Another female whose holiness was marked by unusual hair was Wilgefortis, a popular female saint from the late Medieval period.  She also went by the names Virgefortis, Liberata, Uncumber, among others.  These names translate respectively as “strong virgin,” “liberated,” “unencumbered.”  When her father, the King of Portugal, insisted that she marry, the pious Wilgefortis refused, telling him that she had “chosen God for her bridegroom.”  Wrong answer.  Dad was furious.  So she prayed to God to disfigure her, to “take all beauty from her in order to make her resemble him.”  And, lo and behold, the young girl soon sprouted a full beard.  This so enraged her father that he had her nailed to the cross just like Christ.  The painters depicting Wilgefortis’s crucifixion used the same iconography as they did for Christ’s: the cross dominated the picture, Wilgefortis’s head was bowed and haloed in gold, at the top of the picture the heavens opened and God looked down on her, etc.  However, the image below significantly departs from the legend.  Wilgefortis is not nailed to the cross but rather her hands and feet are merely tied to it.  She was the patron saint of, among other things, prisoners and women in labor.  In other words, she was the patron saint for women who didn't like being ruled by men or who regarded marriage as entrapment although, obviously, that could never be openly stated. 

As its title indicates, this book is in three sections: terrors, aliens, and wonders.  Despite its beautiful illustrations, those hoping for an awesome book of kick-ass monster pictures may be a little disappointed.  Lindquist and Mittman are much more interested in showing the full and deep range of medieval thinking about the monstrous.  Yes, there are wonderful pictures of demons and giants, and this book, like a medieval one, is full of strange little critters loitering in the margins, but the authors scope is much broader than the merely terrifying.  In the section on aliens, for example, they document how over time women, Jews, and Muslims were depicted as demons and monsters.  And the section on wonders focuses on the ordinary and extraordinary things which the medieval mind saw as imbued with divine presence.

For instance, a bestiary is a book, almost always illustrated, which collects together information about animals.  They were very popular in the middle ages.  Many of the animals they contain are legendary, and among the most popular of them with illustrators was the unicorn.  According to the "facts" contained in the breviaries, to catch a unicorn one needed to use a female virgin as bait.  Unicorns were apparently attracted by “the sweet smell of maidenhood.”  (Who isn’t?)  Once the beast placed his head in the virgin's lap, he would fall asleep.  At which point the hunters would attack and kill him.  This legend clearly shares many similarities to the Christ story (i.e. virgins, sacrificial death, etc.).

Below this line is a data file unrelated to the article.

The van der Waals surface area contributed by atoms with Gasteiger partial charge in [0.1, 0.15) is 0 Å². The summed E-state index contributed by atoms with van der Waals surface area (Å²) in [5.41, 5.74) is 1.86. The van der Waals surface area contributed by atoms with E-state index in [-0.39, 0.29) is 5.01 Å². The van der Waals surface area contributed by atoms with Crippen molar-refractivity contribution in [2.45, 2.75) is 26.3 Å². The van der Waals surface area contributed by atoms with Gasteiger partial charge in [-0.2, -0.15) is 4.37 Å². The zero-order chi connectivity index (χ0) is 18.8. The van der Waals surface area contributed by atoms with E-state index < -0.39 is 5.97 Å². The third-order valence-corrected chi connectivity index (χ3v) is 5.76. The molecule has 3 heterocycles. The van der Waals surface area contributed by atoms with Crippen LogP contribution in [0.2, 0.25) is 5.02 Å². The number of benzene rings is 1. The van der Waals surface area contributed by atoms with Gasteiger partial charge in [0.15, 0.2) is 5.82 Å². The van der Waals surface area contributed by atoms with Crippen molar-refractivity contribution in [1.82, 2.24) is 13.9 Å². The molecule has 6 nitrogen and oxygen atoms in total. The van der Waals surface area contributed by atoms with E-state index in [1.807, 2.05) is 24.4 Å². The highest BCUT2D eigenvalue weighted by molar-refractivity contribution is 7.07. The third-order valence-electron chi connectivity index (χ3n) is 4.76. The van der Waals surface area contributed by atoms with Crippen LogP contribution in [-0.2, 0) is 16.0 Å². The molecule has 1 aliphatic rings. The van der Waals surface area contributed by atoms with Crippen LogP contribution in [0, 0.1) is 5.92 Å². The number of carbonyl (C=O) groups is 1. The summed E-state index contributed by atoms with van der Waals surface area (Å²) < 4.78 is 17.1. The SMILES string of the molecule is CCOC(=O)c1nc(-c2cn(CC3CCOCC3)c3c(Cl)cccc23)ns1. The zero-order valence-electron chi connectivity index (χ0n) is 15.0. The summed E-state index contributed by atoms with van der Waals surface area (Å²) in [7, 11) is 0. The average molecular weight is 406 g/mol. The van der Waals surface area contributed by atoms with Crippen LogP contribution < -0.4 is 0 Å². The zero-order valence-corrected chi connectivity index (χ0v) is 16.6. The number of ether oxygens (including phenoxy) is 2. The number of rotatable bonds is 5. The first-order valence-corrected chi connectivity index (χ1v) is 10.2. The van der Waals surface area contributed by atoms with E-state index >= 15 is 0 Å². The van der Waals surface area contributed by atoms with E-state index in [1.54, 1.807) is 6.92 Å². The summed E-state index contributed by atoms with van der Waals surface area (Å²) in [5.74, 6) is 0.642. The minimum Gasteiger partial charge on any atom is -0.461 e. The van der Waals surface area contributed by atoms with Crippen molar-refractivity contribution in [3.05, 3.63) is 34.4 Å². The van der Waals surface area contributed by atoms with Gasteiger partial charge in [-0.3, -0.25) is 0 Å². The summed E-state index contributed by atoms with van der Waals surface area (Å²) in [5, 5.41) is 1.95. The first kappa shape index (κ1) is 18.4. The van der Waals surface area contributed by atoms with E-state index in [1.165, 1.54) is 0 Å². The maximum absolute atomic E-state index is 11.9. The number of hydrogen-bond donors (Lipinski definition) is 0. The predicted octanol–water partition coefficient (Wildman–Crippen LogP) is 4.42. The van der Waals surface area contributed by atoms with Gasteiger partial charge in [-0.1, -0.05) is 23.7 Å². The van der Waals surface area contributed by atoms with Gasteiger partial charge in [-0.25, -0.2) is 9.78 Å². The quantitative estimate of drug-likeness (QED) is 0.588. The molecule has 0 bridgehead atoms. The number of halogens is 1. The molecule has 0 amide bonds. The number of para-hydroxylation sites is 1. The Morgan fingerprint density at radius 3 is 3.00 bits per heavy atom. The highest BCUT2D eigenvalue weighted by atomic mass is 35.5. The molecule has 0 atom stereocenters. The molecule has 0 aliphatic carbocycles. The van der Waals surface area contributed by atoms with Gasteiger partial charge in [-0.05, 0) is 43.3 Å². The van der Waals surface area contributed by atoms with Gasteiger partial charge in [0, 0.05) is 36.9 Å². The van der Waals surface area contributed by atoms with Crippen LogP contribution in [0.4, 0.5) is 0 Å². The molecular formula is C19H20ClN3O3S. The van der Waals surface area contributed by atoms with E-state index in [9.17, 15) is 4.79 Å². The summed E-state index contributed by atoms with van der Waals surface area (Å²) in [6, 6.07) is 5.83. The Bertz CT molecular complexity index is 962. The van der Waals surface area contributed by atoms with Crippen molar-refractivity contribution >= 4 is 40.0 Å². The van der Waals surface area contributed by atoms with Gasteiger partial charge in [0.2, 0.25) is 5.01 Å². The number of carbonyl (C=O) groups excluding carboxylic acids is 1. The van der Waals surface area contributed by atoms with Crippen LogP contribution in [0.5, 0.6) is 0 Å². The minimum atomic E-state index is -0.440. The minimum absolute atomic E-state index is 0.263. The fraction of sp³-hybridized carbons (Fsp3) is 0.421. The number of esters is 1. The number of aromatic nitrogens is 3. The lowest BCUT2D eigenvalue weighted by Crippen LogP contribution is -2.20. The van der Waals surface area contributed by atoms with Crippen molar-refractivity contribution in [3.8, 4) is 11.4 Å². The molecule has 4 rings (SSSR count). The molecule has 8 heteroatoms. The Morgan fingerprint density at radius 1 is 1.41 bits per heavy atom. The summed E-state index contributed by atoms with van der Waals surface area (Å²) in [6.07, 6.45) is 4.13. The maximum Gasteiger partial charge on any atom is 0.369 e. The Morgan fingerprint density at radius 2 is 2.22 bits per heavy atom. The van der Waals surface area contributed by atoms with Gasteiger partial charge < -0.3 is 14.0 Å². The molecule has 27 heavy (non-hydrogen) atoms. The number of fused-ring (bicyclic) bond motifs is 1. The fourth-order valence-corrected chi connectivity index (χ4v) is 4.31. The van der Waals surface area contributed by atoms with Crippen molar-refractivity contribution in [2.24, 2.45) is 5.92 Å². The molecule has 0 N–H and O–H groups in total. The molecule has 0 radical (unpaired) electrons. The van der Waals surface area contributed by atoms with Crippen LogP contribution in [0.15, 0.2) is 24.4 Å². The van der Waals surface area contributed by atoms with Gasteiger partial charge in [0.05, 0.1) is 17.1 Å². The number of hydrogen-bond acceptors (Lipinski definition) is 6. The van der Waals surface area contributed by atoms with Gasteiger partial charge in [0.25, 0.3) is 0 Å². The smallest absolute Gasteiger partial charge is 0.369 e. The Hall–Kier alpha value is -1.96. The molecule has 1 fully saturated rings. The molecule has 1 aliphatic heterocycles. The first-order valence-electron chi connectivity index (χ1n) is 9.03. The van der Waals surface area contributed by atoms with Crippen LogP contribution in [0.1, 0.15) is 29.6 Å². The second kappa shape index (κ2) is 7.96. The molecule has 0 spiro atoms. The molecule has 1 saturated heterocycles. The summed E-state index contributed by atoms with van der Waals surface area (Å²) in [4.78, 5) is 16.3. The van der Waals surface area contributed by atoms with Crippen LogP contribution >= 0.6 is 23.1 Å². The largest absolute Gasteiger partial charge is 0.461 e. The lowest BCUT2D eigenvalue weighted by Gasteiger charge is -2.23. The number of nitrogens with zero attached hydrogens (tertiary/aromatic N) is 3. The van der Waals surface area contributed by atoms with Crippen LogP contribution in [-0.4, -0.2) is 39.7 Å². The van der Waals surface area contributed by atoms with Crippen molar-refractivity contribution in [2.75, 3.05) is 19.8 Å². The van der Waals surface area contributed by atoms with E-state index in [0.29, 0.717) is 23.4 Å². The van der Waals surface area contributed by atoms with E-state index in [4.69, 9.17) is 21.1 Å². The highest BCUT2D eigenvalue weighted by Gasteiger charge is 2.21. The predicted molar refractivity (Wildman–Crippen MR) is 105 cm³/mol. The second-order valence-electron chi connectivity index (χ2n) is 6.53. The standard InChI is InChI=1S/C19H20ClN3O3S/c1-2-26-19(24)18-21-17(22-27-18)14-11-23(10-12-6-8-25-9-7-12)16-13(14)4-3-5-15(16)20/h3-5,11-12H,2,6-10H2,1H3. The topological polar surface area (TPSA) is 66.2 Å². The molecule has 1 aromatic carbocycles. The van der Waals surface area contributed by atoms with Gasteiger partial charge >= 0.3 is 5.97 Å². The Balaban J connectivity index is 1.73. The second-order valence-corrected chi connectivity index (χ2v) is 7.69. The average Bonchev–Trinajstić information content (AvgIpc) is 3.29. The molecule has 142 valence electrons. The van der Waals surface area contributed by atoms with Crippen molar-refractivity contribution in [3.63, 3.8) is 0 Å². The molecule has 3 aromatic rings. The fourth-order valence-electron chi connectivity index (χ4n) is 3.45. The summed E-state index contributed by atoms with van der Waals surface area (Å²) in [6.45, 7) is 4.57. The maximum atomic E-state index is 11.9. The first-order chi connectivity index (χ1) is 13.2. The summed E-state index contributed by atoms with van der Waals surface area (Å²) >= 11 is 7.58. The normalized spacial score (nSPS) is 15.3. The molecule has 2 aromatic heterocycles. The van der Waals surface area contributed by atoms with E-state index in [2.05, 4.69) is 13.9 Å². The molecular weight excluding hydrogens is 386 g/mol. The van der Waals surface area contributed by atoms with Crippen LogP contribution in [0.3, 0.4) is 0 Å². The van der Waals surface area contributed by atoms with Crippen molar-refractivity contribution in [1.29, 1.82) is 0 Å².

A licking dragon
Legends surrounded real animals as well. Elephants, for example, were exotic animals during the medieval era but appear frequently in bestiaries.  One common belief about them was that the females give birth to their young in water.  Why?  One thirteenth-century source explains: “…because the dragon is of such an ardent nature that it cannot tolerate water, and if the dragon happened upon the young elephants, it would lick them and poison them.”  (Left)  In fact, there was something of a war on between dragons and elephants in the medieval imagination.  Another belief about elephants was that they were distinctly unlustful creatures.  The males were uninterested in sex unless a female elephant fed them a mandrake root (itself a object of legendary qualities).  This belief, obviously, is a retelling of the Adam and Eve story.  It was believed that dragons, once again obviously, must hate elephants because of their natural chasteness and incorruptibility.  Just as the serpent corrupted Adam and Eve, so too dragons must seek to destroy the virtuous elephant - which is exactly what we see in the picture below (though the dragon doesn't seem to be having much success).